Also while in the calculator mode, the device checks to see whether a debit key DEB or a credit key CRED has been depressed, indicating manual input of a debit or credit entry. If one of the foregoing keys has been depressed, the debit/credit routine is also entered as shown in FIG. 5b.
In the debit/credit routine, an amount written or keyed into the device is input and a new balance calculated according to whether a check or deposit slip is being written or the DEB or CRED key was depressed. If the new balance is negative, an audible tone is produced to alert the operator. The debit/credit routine is entered in the case of both manual input using the DEB and CRED keys and automatic input. In the case of automatic input, an electronic check register is kept by incrementing a check-number counter and storing the detected amount at a corresponding memory location. The debit/credit routine is then exited. At the conclusion of the debit/credit routine, ordinary calculator mode is reentered as shown in FIG. 5a.
The electronic check register of the present device preferably is of a capacity sufficient to record all the checks of a single series. When those checks are exhausted, the electronic check register may be printed out according to the routine shown in FIG. 5c. First, appropriate headings are printed, after which the first check number of the series is retrieved to be used as an offset such that the actual check numbers appearing on the checks may be printed instead of just their ordinal numbers. A variable CHECK-NO for counting the ordinal number is then initialized to zero and a variable NUMBER for keeping track of the check number to be printed is initialized to the first check number of the series. Thereafter, the check number and the corresponding amount are printed and the variable NUMBER and CHECK-NO are incremented, these two steps being performed interatively until the number and amount of the last check have been printed.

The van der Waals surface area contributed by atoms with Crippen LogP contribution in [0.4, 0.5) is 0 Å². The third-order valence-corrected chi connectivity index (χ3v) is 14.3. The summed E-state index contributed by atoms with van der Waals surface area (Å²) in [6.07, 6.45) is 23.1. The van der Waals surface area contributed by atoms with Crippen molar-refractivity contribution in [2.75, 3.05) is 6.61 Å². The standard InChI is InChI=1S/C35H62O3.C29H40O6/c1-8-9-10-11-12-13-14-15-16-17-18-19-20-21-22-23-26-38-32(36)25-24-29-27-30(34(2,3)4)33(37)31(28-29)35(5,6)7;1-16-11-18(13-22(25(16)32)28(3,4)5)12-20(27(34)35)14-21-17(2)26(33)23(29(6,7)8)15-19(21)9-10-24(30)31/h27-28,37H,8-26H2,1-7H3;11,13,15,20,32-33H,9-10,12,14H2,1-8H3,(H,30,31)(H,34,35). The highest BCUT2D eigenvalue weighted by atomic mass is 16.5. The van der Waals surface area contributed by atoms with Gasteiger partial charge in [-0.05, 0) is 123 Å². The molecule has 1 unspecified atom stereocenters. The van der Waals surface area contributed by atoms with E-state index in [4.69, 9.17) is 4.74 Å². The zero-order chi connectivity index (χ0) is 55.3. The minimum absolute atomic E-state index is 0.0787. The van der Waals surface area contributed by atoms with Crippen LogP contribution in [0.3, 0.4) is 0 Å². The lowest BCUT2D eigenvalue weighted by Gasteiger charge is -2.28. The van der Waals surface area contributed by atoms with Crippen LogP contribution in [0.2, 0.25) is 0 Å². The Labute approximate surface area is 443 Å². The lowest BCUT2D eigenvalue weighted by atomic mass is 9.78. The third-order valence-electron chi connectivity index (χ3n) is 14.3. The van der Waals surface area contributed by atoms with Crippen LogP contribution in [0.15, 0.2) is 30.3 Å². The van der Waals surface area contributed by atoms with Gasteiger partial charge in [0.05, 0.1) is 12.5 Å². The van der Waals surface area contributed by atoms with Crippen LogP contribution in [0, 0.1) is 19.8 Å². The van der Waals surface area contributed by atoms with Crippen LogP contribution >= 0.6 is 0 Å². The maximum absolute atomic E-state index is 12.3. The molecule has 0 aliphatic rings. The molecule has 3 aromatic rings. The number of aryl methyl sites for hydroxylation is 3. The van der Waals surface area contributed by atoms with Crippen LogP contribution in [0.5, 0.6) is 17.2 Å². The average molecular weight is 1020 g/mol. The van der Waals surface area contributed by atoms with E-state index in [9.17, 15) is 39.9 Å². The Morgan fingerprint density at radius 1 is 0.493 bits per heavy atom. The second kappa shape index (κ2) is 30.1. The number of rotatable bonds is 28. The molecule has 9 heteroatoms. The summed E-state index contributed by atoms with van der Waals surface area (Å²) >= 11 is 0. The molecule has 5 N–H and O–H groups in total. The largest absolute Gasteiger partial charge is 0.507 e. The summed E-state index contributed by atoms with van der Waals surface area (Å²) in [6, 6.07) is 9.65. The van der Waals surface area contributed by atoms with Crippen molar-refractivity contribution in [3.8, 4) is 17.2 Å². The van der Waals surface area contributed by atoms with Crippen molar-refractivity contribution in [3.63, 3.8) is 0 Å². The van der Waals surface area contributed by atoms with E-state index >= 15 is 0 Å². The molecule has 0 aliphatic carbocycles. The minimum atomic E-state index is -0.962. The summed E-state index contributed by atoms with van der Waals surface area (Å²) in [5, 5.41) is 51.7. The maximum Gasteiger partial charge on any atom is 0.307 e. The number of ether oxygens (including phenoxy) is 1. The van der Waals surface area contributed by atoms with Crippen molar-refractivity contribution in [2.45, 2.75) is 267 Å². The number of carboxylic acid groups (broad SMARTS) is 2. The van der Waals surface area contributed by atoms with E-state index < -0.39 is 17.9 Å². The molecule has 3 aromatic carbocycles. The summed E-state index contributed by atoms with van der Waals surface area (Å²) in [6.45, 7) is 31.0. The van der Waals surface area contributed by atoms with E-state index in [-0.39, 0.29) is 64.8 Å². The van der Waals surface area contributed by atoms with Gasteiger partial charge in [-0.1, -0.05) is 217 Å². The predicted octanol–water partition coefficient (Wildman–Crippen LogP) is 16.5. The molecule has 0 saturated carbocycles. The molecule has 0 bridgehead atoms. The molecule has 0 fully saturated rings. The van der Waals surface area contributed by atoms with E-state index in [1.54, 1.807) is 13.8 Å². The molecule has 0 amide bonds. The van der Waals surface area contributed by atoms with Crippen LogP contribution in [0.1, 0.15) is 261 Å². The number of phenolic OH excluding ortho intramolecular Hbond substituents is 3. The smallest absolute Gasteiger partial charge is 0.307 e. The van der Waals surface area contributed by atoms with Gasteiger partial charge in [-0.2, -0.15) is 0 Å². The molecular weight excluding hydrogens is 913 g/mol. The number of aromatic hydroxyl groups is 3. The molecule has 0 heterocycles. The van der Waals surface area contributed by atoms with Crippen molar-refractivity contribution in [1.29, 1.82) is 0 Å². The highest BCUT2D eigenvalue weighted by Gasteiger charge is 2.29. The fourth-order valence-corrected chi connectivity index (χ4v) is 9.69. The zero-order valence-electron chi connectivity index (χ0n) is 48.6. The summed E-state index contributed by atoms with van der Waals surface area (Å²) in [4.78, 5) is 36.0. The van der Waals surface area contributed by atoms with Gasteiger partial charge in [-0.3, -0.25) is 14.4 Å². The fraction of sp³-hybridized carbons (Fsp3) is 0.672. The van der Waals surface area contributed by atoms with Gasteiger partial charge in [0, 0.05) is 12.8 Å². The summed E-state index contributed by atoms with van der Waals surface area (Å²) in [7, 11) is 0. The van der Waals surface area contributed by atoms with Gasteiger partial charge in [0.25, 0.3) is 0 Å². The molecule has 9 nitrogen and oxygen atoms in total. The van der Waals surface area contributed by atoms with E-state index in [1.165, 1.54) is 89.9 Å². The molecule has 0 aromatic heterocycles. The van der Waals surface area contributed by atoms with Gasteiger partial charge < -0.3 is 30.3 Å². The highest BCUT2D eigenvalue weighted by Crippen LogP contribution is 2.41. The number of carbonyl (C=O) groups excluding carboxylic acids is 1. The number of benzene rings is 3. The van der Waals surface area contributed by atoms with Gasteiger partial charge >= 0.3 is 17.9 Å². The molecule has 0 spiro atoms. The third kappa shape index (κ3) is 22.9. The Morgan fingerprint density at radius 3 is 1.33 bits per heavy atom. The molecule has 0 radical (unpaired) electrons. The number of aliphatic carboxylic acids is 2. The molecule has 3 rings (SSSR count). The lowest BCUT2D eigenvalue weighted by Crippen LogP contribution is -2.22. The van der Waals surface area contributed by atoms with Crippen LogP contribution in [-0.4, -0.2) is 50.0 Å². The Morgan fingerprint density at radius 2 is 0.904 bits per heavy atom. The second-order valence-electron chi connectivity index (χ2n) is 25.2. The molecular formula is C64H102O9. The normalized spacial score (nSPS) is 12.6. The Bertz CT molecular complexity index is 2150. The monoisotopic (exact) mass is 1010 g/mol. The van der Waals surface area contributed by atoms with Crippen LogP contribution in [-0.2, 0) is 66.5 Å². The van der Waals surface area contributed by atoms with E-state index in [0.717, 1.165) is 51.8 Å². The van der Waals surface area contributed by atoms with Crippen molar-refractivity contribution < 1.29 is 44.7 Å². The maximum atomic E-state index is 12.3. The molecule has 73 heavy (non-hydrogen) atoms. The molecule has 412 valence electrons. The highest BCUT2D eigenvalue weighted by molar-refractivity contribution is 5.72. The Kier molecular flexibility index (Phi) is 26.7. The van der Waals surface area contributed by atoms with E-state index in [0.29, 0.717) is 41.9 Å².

The detect routine will now be described with reference to FIGS. 5d-5f. As shown in FIG. 5d, three pairs of registers X1 Y1, X2 Y2, and X3 Y3 are designated for the purpose of identifying a written numeral by means of its starting and ending vectors in a manner illustrated in FIG. 5e. The microprocessor is programmed to treat the three pairs of registers as a circular queue such that once the three pairs of registers have been written to, successive data are then written in such a manner to replace the data in the pair of registers containing the oldest data.
Referring now to FIG. 5e, as soon as variation of the X and Y signals is detected, a data pair X1 Y1 is stored in register pair X1 Y1, representing the starting point of a pen stroke in the amount field of the check. After an appropriate sampling interval, X2 and Y2 are written to the register pair X2 Y2 and a starting vector is calcualted as arctan(Y2-Y1/X2-X1). After a further sampling interval, X3 Y3 are stored in the register pair X3 Y3. Thereafter, so long as the X and Y channels continue to be active, a new data pair replace the oldest data pair each sampling interval. When the X and Y channels have gone inactive, indicating that the pen has been lifted from the surface of the paper, the last and next-to-last written data pairs are used to calculate an ending vector.
In addition to the digital sampling type operation just described, the device of the present invention also incorporates analog processing circuitry for the purpose of detecting when a check is voided by scratching out the written amount. In order to detect this occurrence, the sum of the absolute values of the respective rates of change of the X and Y channels is integrated and compared with a threshold indicative of "scratchout". If a scratchout is detect, the last debit/credit operation is undone, assuming lookup and timeout have both occurred as indicated by the flags LU and T.O. and further explained hereinafter.